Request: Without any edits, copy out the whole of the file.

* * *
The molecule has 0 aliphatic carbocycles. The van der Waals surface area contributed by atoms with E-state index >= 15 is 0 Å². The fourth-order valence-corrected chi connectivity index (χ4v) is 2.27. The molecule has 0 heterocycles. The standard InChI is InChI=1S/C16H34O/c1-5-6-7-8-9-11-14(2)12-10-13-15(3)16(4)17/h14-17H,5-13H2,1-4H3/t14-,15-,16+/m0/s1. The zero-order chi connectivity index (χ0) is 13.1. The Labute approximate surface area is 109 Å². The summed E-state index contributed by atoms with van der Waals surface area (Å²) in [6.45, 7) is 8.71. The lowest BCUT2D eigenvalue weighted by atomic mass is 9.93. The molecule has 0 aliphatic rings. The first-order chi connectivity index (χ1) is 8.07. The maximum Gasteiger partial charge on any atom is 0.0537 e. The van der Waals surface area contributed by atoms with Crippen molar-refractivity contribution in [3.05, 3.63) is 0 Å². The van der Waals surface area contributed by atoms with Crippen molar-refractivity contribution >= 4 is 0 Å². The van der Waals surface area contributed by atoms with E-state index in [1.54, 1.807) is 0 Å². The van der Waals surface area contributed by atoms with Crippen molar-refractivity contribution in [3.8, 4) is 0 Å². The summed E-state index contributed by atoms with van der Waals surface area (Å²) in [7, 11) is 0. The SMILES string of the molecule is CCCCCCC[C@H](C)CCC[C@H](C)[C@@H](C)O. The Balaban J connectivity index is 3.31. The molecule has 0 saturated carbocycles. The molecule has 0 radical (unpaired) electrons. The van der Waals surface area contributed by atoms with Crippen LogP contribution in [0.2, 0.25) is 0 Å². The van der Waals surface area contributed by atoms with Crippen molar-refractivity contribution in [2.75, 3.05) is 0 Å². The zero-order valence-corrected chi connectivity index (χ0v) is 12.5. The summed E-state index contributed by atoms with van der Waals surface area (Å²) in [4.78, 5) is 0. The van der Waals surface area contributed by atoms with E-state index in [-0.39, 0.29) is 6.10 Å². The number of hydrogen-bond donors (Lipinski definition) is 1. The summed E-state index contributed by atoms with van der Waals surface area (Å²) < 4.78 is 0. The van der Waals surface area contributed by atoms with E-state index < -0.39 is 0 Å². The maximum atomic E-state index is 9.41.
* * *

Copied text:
The molecule has 0 aliphatic carbocycles. The van der Waals surface area contributed by atoms with E-state index >= 15 is 0 Å². The fourth-order valence-corrected chi connectivity index (χ4v) is 2.27. The molecule has 0 heterocycles. The standard InChI is InChI=1S/C16H34O/c1-5-6-7-8-9-11-14(2)12-10-13-15(3)16(4)17/h14-17H,5-13H2,1-4H3/t14-,15-,16+/m0/s1. The zero-order chi connectivity index (χ0) is 13.1. The Labute approximate surface area is 109 Å². The summed E-state index contributed by atoms with van der Waals surface area (Å²) in [6.45, 7) is 8.71. The lowest BCUT2D eigenvalue weighted by atomic mass is 9.93. The molecule has 0 aliphatic rings. The first-order chi connectivity index (χ1) is 8.07. The maximum Gasteiger partial charge on any atom is 0.0537 e. The van der Waals surface area contributed by atoms with Crippen molar-refractivity contribution in [3.05, 3.63) is 0 Å². The van der Waals surface area contributed by atoms with Crippen molar-refractivity contribution >= 4 is 0 Å². The van der Waals surface area contributed by atoms with E-state index in [1.54, 1.807) is 0 Å². The van der Waals surface area contributed by atoms with Crippen molar-refractivity contribution in [3.8, 4) is 0 Å². The summed E-state index contributed by atoms with van der Waals surface area (Å²) in [7, 11) is 0. The SMILES string of the molecule is CCCCCCC[C@H](C)CCC[C@H](C)[C@@H](C)O. The Balaban J connectivity index is 3.31. The molecule has 0 saturated carbocycles. The molecule has 0 radical (unpaired) electrons. The van der Waals surface area contributed by atoms with Crippen LogP contribution in [0.2, 0.25) is 0 Å². The van der Waals surface area contributed by atoms with Crippen molar-refractivity contribution in [2.75, 3.05) is 0 Å². The zero-order valence-corrected chi connectivity index (χ0v) is 12.5. The summed E-state index contributed by atoms with van der Waals surface area (Å²) in [4.78, 5) is 0. The van der Waals surface area contributed by atoms with E-state index in [-0.39, 0.29) is 6.10 Å². The number of hydrogen-bond donors (Lipinski definition) is 1. The summed E-state index contributed by atoms with van der Waals surface area (Å²) < 4.78 is 0. The van der Waals surface area contributed by atoms with E-state index < -0.39 is 0 Å². The maximum atomic E-state index is 9.41.